MyMy Holdings, a Malaysian fintech, has raised Rm10 million ($2.4 million) in a seed round to propel its ambitions to become a virtual bank with an Islamic identity.
Joe McGuire, co-founder and CEO, says the company is using the funding to secure an e-money license from Bank Negara Malaysia, the central bank. That will allow it to operate an e-wallet and negotiate a debit card from VISA or Mastercard. Assuming it gets the e-money license, MyMy will apply for a full virtual banking license in 2021.
The fintech’s partner is Koperasi Angkatan Tentera Malaysia (Koperasi Tentera), a co-op bank serving the military. According to its website, it serves over 156,000 members with Rm3.21 billion ($776 million) of assets.
KT’s CEO, Brigadier General Ahmad Zahudi, said in an announcement that the tie-up will help the co-op digitize dividend payouts, provide digital accounts and e-wallets, and later to offer multi-currency solutions for members travelling outside of Malaysia after COVID-19 restrictions are lifted.
It starts with a wallet
McGuire told DigFin that counting family members, this gives MyMy a base of about 400,000 users to get started, which means using their behavior data to build and improve financial services.
In the meantime, MyMy will hold customer money in trust at a banking partner, which McGuire declined to name. In countries such as the UK or Australia, regulators allow money operators to borrow a bank’s franchise as a card issuer to get a VISA or Mastercard product to its customers. No such law exists in Malaysia, so MyMy has to secure its own e-money license in order to strike a deal with a payments company.
He says the ambition is not just to offer yet another e-wallet, of which Malaysia has over 50. The objective is to become the first digital sharia-compliant bank, which could scale across the Islamic world, perhaps starting in neighboring Indonesia.
Malaysia offers the lowest barriers to changeJoe McGuire, MyMy
The other differentiator, McGuire says, is MyMy is building its own core banking stack itself, rather than rely on a vendor, be it a traditional provider to banks or from the crop of cloud-based, SaaS players.
“Technology is our competitive advantage,” McGuire said, paying tribute to the handful of neobanks such as Monzo and Revolut that have also relied on proprietary tech stacks. “We want to own the direction of our business,” meaning the bank can iterate without waiting for a vendor’s support or go-ahead.
McGuire dismissed the argument that a vendor is efficient because it keeps up with global regulatory and tech changes, and can invest in cyber security and other aspects of the stack at scale. “Actually it’s cheaper to do it ourselves,” he said, because of the speed to make adjustments by itself.
McGuire and his co-founder Kishore Samuel, MyMy’s COO, decided to launch a consumer bank because it can be very profitable, and Southeast Asia offers a compelling growth story of underbanked. But Malaysia is not awash with millions who’ve never had a bank account.
“Malaysia offers the lowest barriers to change from a customer’s point of view” in the region, McGuire said. Launching a bank, digital or otherwise, is hard when few have any experience with financial services. But 92% of Malaysians have a bank account and a debit card – but only 10% of transactions are digital.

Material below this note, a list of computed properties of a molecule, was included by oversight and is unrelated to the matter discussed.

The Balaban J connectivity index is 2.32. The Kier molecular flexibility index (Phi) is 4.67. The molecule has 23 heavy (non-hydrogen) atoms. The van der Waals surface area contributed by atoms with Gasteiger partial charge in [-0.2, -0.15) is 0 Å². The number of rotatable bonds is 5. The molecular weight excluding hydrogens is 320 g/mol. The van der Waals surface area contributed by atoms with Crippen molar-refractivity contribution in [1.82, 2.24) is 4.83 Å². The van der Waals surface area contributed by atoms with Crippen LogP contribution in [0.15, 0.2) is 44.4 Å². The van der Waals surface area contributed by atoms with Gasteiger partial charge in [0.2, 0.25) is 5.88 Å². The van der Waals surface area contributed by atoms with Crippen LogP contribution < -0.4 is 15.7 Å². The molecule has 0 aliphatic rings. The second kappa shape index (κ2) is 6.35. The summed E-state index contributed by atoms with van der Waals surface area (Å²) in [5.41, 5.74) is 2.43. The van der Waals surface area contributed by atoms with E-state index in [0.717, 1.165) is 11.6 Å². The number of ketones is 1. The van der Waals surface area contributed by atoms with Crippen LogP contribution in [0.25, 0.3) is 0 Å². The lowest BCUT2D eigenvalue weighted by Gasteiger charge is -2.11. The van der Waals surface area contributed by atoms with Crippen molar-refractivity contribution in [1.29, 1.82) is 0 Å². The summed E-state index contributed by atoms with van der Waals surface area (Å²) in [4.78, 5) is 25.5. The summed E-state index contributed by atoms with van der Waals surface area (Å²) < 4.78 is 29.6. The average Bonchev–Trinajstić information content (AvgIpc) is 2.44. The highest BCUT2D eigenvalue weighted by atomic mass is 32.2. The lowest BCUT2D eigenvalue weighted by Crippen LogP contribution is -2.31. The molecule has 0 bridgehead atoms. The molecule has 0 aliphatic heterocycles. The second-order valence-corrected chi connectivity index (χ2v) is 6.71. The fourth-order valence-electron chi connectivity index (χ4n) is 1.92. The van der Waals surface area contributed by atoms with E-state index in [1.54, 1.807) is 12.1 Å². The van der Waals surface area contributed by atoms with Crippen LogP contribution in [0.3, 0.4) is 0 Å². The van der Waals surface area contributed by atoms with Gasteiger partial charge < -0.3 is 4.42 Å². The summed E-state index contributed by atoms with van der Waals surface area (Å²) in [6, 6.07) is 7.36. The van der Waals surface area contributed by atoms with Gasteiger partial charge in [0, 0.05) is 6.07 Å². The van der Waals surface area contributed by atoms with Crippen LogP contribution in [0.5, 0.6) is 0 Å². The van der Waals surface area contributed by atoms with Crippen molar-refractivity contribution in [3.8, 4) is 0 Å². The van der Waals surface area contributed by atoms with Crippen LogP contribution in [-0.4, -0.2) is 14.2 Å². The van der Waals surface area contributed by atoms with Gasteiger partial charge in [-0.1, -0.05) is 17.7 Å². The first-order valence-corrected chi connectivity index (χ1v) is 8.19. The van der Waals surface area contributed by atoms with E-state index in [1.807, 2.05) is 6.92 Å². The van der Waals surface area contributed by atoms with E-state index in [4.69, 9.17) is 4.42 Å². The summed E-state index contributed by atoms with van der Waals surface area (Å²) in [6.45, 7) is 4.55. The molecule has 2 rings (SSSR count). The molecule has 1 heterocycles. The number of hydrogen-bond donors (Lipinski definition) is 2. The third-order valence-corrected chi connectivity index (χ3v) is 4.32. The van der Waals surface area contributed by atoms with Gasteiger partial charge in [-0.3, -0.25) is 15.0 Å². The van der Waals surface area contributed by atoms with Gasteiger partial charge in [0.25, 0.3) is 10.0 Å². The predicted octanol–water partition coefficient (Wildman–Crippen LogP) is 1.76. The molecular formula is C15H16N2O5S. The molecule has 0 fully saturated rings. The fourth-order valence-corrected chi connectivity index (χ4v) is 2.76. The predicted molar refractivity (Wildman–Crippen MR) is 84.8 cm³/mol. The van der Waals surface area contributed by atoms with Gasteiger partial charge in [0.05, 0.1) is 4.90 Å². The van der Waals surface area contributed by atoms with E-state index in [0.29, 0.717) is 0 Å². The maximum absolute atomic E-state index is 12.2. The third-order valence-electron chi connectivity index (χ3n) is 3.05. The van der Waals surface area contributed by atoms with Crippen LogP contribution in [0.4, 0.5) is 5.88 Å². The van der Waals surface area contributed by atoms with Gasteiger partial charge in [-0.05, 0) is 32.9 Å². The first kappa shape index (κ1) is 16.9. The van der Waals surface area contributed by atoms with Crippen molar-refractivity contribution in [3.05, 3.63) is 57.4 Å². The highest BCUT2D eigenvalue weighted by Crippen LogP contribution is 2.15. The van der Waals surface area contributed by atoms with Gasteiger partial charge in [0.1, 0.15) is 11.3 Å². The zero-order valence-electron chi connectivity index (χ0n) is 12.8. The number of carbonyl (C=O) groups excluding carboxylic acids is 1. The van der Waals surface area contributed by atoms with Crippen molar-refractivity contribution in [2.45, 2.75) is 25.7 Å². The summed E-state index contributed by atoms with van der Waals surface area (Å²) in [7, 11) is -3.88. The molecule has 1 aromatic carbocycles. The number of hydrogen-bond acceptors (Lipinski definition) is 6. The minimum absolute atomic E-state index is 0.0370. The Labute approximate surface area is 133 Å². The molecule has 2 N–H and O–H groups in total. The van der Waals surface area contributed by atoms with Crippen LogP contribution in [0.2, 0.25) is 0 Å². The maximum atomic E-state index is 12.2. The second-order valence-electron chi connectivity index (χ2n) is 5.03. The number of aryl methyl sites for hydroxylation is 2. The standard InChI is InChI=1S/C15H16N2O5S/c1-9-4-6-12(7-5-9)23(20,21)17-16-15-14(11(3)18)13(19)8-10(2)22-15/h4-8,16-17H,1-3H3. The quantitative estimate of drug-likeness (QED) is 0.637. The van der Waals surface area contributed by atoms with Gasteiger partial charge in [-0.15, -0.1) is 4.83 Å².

“Banks here are really behind in technology,” McGuire said.
But they are profitable: he used to work at Commonwealth Bank in his native Australia, where the big-four retail names generate return on equity of 20% or more. His experience at Aussie-Hong Kong fintech AirWallex also showed him the potential of fintech, but McGuire wanted his own shot at founding a startup that could attain unicorn status (valued at over $1 billion).
Is MyMy likely to become one? McGuire reckons it will take five years, first winning a customer base through cards, payments, and digital services, before entering the lucrative (and licensed) businesses of cash management and loans, including mortgages.
The competition is fierce: 50 e-wallets, with the market dominated by the likes of Boost (from telco Axiata), Grab, and Touch’n’Go (CIMB, which operates an electronic highway toll franchise), not to mention AirAsia’s BigPay, gamer Razer, and “the Pays” such as Google, Apple, Alibaba and Samsung.
These players have distribution. McGuire says, however, that all are extensions of bigger corporations.
“All unicorns have begun as genuine startups, not corporate spinoffs,” McGuire said, citing the constant pressures of capital raising and customer satisfaction that startups have to obsess over.
Then MyMy will have to compete with all kinds of firms to win a virtual banking license. The central bank has kicked that process into next year, given the strains caused by COVID-19, and the details are not yet known. But according to DigFin’s own reporting, the big players do not appear to be looking at an Islamic license – a curious omission.
That’s a vacuum MyMy hopes to fill. It will also offer conventional products, but it has assembled a sharia council under the auspices of its chairman, Ahmad Burhanuddin bin Tunku Datuk Seri Adnan, a Malay royal and member of the board of Bank Rakiyat (which has a strong sharia business line).
This is where tech meets strategy: “We can’t convert traditional products into Islamic ones,” McGuire said, “so we’re building them from the ground up.”
But MyMy can’t win a coveted license on its own. Now that it has its capital backing – valuing the company at Rm50 billion ($12 billion), it says – the search is on for partners to create a compelling pitch.